Specific cellular and molecular interactions between prostate cancer (PC) cells and the bone microenvironment lead to expansion of the metastatic deposit, disease progression, and ultimately significant morbidity and mortality. We recently reported an association between expression of the tyrosine kinase receptor c-kit and clinical PC progression, with the highest expression seen in clinical metastatic bone specimens. Moreover, we found that intraosseous tumors formed by otherwise c-kit negative PC3 cells injected into human bone xenografts in SCID mice (SCID-hu model) expressed c-kit. To determine the relevance of these findings, we examined additional human PC cell lines, namely LNCaP, C42b, and DU145, for the expression of c-kit in vitro and in vivo. While none of the cultured PC cells expressed c-kit at the message or protein level, immunostaining for c-kit in intraosseous tumors produced by these cells in the SCID-hu model revealed a distinctive and specific reactivity in the cancer cell compartment. The induction of c-kit expression in PC cells growing within the bone microenvironment was emulated by co-culture of PC3 cells and bone-derived cells embedded in Matrigel, as demonstrated by RT-PCR analysis. In an attempt to mimic the de novo c-kit expression observed in the SCID-hu model and to identify potential signaling pathways triggered by c-kit activation by its ligand stem cell factor (SCF), normally expressed by the bone microenvironment, we transiently transfected PC3 cells with wild-type c-kit. Activation of c-kit was confirmed by immunoblotting for phosphorylated c-kit. Using the whole human genome Agilent microarray, we found that 220 genes were differentially expressed when SCF-treated and non-treated c-kit-transfected PC3 cells were compared, resulting in discrete functional sub-networks that were coordinately up or down-regulated. Most notably, pathway and genetic network analysis revealed that c-kit activation resulted in an up-regulated fibroblast growth factor-2-mediated sub-network. Taken together, these results suggest that c-kit induction in PC cells in the bone microenvironment modulates cell-cell interaction pathways and growth factor signaling systems that ultimately lead to expansion of bone metastasis.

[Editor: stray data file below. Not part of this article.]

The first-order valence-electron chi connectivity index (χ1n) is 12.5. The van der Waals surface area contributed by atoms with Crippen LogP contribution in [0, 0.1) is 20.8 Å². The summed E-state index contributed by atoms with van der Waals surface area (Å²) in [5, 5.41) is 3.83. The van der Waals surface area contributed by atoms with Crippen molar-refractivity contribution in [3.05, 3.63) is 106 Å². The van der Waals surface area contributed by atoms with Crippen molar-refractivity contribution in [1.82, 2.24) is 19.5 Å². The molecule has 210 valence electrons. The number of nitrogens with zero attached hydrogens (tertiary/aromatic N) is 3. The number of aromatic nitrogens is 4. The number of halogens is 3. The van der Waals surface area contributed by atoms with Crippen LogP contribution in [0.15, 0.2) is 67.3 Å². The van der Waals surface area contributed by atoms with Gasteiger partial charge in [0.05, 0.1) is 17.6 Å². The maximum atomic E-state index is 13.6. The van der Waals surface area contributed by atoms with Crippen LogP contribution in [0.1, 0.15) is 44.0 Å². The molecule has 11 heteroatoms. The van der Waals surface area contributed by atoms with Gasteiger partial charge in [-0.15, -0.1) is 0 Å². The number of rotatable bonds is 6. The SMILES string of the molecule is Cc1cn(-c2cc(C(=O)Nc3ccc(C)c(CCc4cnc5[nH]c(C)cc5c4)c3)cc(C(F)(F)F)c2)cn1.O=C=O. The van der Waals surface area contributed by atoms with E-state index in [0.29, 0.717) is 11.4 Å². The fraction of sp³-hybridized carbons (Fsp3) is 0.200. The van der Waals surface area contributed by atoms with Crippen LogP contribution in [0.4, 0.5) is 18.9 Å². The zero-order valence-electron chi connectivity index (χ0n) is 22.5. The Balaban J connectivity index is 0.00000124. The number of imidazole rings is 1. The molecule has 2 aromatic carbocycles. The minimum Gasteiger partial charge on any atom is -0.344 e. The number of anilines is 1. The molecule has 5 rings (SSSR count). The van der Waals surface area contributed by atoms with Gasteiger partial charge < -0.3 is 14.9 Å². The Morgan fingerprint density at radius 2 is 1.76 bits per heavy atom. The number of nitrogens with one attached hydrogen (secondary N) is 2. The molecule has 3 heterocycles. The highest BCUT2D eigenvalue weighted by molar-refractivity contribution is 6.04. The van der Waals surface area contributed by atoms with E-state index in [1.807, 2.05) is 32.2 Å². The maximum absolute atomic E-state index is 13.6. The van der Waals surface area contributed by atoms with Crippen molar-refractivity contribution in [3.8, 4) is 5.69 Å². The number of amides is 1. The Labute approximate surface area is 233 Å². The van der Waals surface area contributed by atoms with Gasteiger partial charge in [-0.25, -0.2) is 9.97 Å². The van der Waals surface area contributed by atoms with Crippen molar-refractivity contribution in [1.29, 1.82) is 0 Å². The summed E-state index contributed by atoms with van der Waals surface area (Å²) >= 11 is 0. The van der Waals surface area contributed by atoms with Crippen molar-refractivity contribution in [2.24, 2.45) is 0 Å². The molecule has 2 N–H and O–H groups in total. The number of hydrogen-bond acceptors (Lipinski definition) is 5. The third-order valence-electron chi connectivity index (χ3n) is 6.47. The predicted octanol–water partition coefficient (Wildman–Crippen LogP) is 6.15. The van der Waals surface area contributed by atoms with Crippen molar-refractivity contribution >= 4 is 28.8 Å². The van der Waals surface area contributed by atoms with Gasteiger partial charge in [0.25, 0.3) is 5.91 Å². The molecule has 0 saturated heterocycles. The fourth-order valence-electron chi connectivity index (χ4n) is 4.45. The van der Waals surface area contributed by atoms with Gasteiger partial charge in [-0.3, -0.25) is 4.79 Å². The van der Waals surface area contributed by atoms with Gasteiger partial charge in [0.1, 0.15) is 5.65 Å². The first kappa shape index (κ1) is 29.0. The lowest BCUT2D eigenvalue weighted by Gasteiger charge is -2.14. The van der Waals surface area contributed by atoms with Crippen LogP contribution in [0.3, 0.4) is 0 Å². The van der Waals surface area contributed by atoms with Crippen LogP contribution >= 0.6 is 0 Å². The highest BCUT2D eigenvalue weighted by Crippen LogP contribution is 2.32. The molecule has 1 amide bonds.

Citation Format: {Authors}. {Abstract title} [abstract]. In: Proceedings of the 101st Annual Meeting of the American Association for Cancer Research; 2010 Apr 17-21; Washington, DC. Philadelphia (PA): AACR; Cancer Res 2010;70(8 Suppl):Abstract nr 1439.